GEOLOGIC STUDIES OF UNDERGROUND NUCLEAR EXPLOSIONS RAINIER AND NEPTUNE. Final Report

PDF Version Also Available for Download.

Description

The approximate physical distribution and condition of displaced and ruptured rock materials in the Rainier and Neptune areas were established by geologic observation of structural and lithologic details, and stratigraphic correlations. The effects of the detonations were found to be related to the rock types considered from the standpoint of engineering materials as well as to their structural positioning. Gross displacements and fracturing are in apparent accord with Mohr theory of rupture stress orientation. Factual data find explanation on the fundamental basis of primary (blast) and secondary (gravity) induced principal stresses. The 90 plus or minus 20-ton Neptune explosion disaggregated ... continued below

Physical Description

Pages: 59

Creation Information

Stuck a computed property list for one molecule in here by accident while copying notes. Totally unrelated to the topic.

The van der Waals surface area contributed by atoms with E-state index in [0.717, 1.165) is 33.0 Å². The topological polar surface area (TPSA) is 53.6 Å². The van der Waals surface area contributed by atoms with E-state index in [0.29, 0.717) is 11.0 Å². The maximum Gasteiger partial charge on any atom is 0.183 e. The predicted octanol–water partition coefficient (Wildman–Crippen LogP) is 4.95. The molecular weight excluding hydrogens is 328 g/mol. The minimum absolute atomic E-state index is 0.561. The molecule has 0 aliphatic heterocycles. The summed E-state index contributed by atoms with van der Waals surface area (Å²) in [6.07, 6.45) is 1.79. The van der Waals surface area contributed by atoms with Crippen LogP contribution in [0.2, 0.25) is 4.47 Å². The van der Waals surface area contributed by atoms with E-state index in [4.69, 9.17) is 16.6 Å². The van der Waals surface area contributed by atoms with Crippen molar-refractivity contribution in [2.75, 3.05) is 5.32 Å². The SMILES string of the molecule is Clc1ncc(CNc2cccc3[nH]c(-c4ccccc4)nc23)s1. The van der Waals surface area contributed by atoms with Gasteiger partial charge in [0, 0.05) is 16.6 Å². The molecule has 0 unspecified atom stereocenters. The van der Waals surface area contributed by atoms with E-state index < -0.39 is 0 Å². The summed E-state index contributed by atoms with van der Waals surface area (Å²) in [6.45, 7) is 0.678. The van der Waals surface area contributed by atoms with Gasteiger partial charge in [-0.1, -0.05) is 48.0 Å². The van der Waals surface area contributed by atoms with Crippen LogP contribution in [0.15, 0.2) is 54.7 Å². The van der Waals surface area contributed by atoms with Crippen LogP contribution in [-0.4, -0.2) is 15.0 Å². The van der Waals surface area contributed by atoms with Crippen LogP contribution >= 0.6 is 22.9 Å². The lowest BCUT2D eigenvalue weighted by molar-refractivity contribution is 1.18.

Thompson, T L & Misz, J B October 28, 1959.

Context

This report is part of the collection entitled: Office of Scientific & Technical Information Technical Reports and was provided by UNT Libraries Government Documents Department to Digital Library, a digital repository hosted by the UNT Libraries. More information about this report can be viewed below.

Who

People and organizations associated with either the creation of this report or its content.

Publisher

Provided By

UNT Libraries Government Documents Department

Serving as both a federal and a state depository library, the UNT Libraries Government Documents Department maintains millions of items in a variety of formats. The department is a member of the FDLP Content Partnerships Program and an Affiliated Archive of the National Archives.

Contact Us

What

Descriptive information to help identify this report. Follow the links below to find similar items on the Digital Library.

Description